The closing act was Norah Jones, leading a quartet that included drummer Brian Blade, bassist Chris Morrissey and guitarist/pedal steel player Dan Iead performing mostly songs from her 2002 breakout Come Away with Me, which was just reissued as the twentieth-anniversary edition. As such we heard the hit single “Don’t Know Why,” the desperation of “Say No More” the stark piano-and-pedal-steel arrangement of “Travelin’ On,” the hard-edged “Little Broken Hearts” (on which Jones played guitar) and others. Jones can easily win over any audience with her warm voice but after listening to mostly jazz throughout the day, for this writer, it was a bit difficult to adjust to her fusion of jazz, country, and blues.
Note – We were privileged to attend the outdoor screening on the film Hargrove, focusing on the last year of the great trumpeter’s life, presented by Newport Films on Thursday night. Be on the lookout for it this Fall as it gets wider distribution.
Saturday Day 2
Saturday featured four of the music’s leading or emerging female vocalists, beginning with Melanie Charles, whose arrangement of Joni Mitchell’s “Woodstock” was a crowd pleaser, among others. Meanwhile, Jazzmeia Horn opened the Fort Stage with a quartet, as she sang and scatted through her original compositions, including “Free Your Mind.” Interestingly, tenorist Craig Jackson, a recent graduate of Berklee, impressed as did bassist Eric Wheeler who was the lone accompanist on one selection. The third vocalist, 23-year-old Samara Joy is already being billed as “The Next Ella” performed late that afternoon, accompanied by Pasquale Grasso (guitar), Ben Paterson (piano), David Wong (double bass), and Kenny Washington (drums). Joy, with her amazing vocal range and the perfect pitch seems intent on being the torchbearer of tradition with such fare as “Someone to Watch Over Me,” “Star Dust,” and “The Trouble with Me is You.” The audience embraced her immediately.
As if that wasn’t enough, Cecile McLorin Salvant, a perennial Newport favorite, backed by pianist Sullivan Fortner and guitarist Marvin Sewell, among others, presented her newer approach that combines spoken word with vocals. Her repertoire included her own “Obligation,” Kurt Weill’s “Barber Song,” and selections from Gregory Porter and Dianne Reeves “Mista,” which featured bluesy resonator guitar of Sewell.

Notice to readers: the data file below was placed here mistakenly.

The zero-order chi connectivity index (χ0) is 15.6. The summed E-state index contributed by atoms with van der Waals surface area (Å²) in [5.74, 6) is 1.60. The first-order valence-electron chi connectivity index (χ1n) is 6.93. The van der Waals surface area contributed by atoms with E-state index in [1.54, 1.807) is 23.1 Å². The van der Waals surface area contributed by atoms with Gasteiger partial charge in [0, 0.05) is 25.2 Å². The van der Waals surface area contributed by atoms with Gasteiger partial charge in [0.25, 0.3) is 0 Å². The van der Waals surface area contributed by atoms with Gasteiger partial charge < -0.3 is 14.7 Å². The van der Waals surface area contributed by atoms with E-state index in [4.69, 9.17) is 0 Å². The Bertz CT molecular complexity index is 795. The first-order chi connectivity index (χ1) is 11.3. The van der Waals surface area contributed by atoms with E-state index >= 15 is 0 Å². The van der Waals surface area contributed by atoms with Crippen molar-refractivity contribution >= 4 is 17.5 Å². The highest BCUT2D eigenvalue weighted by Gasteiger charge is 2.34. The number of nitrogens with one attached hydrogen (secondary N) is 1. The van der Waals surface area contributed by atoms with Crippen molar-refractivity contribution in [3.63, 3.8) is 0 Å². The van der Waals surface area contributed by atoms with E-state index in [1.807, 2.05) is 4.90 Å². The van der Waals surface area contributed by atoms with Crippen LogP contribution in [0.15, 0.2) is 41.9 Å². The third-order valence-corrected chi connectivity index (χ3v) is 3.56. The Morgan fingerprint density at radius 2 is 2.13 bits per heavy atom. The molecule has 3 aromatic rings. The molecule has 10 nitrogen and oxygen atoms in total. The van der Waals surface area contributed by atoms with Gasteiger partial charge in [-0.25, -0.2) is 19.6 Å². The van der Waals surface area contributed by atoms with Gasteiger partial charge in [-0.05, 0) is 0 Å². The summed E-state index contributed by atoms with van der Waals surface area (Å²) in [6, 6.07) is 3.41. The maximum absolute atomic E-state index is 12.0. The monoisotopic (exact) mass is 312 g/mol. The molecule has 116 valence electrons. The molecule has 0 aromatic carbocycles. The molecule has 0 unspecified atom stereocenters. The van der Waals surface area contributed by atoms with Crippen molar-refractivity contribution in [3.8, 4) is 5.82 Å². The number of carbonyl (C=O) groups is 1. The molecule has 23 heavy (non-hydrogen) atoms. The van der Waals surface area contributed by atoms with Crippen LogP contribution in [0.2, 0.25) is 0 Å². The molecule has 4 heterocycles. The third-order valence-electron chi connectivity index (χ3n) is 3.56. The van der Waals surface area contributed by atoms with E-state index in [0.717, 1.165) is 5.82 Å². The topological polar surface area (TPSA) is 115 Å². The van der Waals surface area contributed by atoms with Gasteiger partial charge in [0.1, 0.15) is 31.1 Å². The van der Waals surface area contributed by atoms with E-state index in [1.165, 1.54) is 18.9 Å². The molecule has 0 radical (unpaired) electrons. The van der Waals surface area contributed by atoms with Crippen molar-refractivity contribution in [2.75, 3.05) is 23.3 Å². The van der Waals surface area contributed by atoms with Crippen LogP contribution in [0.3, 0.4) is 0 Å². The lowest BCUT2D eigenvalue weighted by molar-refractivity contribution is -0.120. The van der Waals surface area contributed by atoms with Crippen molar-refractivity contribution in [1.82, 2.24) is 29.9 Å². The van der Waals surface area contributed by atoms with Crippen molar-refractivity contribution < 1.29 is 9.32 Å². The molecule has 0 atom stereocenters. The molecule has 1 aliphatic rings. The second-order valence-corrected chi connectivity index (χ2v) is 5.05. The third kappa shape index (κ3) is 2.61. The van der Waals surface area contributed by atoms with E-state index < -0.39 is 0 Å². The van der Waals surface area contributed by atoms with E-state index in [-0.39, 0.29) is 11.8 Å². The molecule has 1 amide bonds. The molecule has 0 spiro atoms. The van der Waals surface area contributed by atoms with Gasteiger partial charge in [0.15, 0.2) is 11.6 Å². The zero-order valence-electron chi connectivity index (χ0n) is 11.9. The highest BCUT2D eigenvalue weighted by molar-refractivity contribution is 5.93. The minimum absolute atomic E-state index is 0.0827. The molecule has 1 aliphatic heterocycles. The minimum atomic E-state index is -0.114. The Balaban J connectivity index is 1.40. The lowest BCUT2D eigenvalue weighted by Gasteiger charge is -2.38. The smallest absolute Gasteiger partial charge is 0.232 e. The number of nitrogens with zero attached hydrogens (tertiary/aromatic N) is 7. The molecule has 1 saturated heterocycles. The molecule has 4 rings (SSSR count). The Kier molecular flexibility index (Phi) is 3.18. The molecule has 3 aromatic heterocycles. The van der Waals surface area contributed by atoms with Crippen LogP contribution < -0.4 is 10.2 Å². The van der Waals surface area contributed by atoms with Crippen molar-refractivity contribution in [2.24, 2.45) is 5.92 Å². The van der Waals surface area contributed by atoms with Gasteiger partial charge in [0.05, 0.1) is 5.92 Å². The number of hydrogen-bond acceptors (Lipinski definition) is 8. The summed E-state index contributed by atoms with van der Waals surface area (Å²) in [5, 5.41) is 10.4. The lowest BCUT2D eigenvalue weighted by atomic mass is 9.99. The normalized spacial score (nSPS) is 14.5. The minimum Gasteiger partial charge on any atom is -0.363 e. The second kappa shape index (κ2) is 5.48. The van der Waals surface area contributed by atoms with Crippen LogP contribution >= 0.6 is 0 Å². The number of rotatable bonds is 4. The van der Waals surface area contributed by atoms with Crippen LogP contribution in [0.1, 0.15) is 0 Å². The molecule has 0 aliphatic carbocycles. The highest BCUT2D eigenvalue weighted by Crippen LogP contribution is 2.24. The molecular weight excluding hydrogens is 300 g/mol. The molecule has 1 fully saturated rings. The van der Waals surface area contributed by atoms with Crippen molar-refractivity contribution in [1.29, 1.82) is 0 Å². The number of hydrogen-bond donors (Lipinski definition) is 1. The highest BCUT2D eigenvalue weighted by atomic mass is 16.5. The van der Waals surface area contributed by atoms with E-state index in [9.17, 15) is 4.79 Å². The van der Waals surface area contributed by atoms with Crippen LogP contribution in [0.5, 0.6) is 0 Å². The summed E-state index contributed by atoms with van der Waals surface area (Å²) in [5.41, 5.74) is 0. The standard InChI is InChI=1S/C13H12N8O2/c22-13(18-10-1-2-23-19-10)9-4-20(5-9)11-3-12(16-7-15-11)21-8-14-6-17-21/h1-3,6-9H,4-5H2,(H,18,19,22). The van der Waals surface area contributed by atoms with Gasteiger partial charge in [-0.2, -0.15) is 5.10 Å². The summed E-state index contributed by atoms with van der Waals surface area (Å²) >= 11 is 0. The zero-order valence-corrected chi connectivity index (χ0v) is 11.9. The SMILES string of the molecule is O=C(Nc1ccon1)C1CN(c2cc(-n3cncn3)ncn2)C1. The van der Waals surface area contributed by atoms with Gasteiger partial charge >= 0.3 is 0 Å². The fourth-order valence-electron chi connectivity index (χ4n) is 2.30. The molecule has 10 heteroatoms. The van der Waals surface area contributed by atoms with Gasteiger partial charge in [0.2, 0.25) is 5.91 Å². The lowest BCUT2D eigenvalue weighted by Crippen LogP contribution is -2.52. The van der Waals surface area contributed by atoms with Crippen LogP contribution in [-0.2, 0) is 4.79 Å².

Saturday’s surprise highlight was the set from young Bahamian trumpeter Giveton Gelin at noon no less. He and his quintet with killer altoist Patrick Bartley and acclaimed pianist Micah Thomas, came out on fire with the front-line evoking Booker Little and Eric Dolphy. They never let up in a blistering set that had the crowd on their feet from the very first number. Makaya McCraven, appearing in all three years of this team’s attendance, brought out his frequent Chicago-based collaborators along with Brandee Younger. The combination of her harp, Joel Ross’ vibraphone, and Matt Gold’s guitar created the most interesting harmonics heard at the fest. Altoist Greg Ward and trumpeter Marquis Hill shined in their solo spots while McCraven and regular bassist Junius Paul kept it moving through tempo and dynamic changes. Another leading drummer, Antonio Sanchez, led his band, Bad Hombre, featuring the vocals of Thana Alexa in an entertaining, creative set at the Quad Stage. Later, yet another drumming bandleader, Yussef Dayes from southeast London, authored an impressive jazz fusion set on the same stage.
Sons of Kemet, who raised the roof in 2019 and have announced that they are calling it quits after this tour, created a mosh pit/London dance club scene in front of the Fort Stage as saxophonist Shabaka Hutchings and tuba player Theon Cross, each of whom also had solo sets at the fest, sparred and burned to the beats of twin drummers Tom Skinner and Eddie Hick. playing at near-peak intensity for an hour, saving a brief wooden flute interlude from Hutchings. Cross and Hutchings would often face each other, melody to counterpoint and back, soaring, throbbing, and churning. At times Cross made his tuba sound like an electric bass. It was a full-on dance party with all age groups participating.
While Cory Wong led his own big band and was part of the closing act, The Fearless Flyers with Nate Smith drumming, this team was mostly elsewhere covering three other interesting acts: Esperanza Spalding leading her trio through a combination of vocals and jazz, the Maria Schneider Orchestra, and Joe Lovano’s Trio Tapestry These three acts proved to set up the biggest time conflict for our team and sadly Esperanza got less time than the other two although in a highlight of her set Shabaka Hutchings joined for a clarinet solo.
Schneider led her 17-piece band through selections from her Grammy-winning Data Lords featuring an amazing array of textures, the incomparable drumming of Johnathan Blake and poignant solo spots from Scott Robinson (baritone sax), Dave Pietro (alto sax), and Ryan Keberle (trombone), among others. Lovano’s trio was one of the few edgier groups (wish there had been more of them) performing from their ECM Trio Tapestry featuring creative pianist Marilyn Crispell and drummer Carmen Castaldi. Unlike much of the music at the fest, theirs is purposely quiet, lyrical, and delicate. The interplay is at a highly advanced level whether Lovano is on tenor, soprano, or sopranino sax. Crispell’s solos are so highly creative, it makes one wonder why she does not get more recognition.